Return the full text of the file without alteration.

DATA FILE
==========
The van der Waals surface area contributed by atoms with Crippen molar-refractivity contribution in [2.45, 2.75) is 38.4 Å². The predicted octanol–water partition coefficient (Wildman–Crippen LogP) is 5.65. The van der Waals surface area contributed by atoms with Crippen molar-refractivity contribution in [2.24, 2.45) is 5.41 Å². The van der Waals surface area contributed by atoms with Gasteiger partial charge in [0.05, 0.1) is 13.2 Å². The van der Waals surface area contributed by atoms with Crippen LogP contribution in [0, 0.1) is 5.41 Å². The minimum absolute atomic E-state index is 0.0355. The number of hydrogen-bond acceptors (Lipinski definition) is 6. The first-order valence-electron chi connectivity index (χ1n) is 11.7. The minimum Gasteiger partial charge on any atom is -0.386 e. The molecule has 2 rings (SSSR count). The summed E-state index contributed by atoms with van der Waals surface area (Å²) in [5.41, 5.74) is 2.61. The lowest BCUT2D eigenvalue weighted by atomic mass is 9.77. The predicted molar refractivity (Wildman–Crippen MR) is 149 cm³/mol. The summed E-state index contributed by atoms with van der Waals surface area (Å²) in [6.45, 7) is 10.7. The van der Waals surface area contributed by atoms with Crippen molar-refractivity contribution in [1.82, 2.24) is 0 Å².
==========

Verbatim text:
The van der Waals surface area contributed by atoms with Crippen molar-refractivity contribution in [2.45, 2.75) is 38.4 Å². The predicted octanol–water partition coefficient (Wildman–Crippen LogP) is 5.65. The van der Waals surface area contributed by atoms with Crippen molar-refractivity contribution in [2.24, 2.45) is 5.41 Å². The van der Waals surface area contributed by atoms with Gasteiger partial charge in [0.05, 0.1) is 13.2 Å². The van der Waals surface area contributed by atoms with Crippen LogP contribution in [0, 0.1) is 5.41 Å². The minimum absolute atomic E-state index is 0.0355. The number of hydrogen-bond acceptors (Lipinski definition) is 6. The first-order valence-electron chi connectivity index (χ1n) is 11.7. The minimum Gasteiger partial charge on any atom is -0.386 e. The molecule has 2 rings (SSSR count). The summed E-state index contributed by atoms with van der Waals surface area (Å²) in [5.41, 5.74) is 2.61. The lowest BCUT2D eigenvalue weighted by atomic mass is 9.77. The predicted molar refractivity (Wildman–Crippen MR) is 149 cm³/mol. The summed E-state index contributed by atoms with van der Waals surface area (Å²) in [6.45, 7) is 10.7. The van der Waals surface area contributed by atoms with Crippen molar-refractivity contribution in [1.82, 2.24) is 0 Å².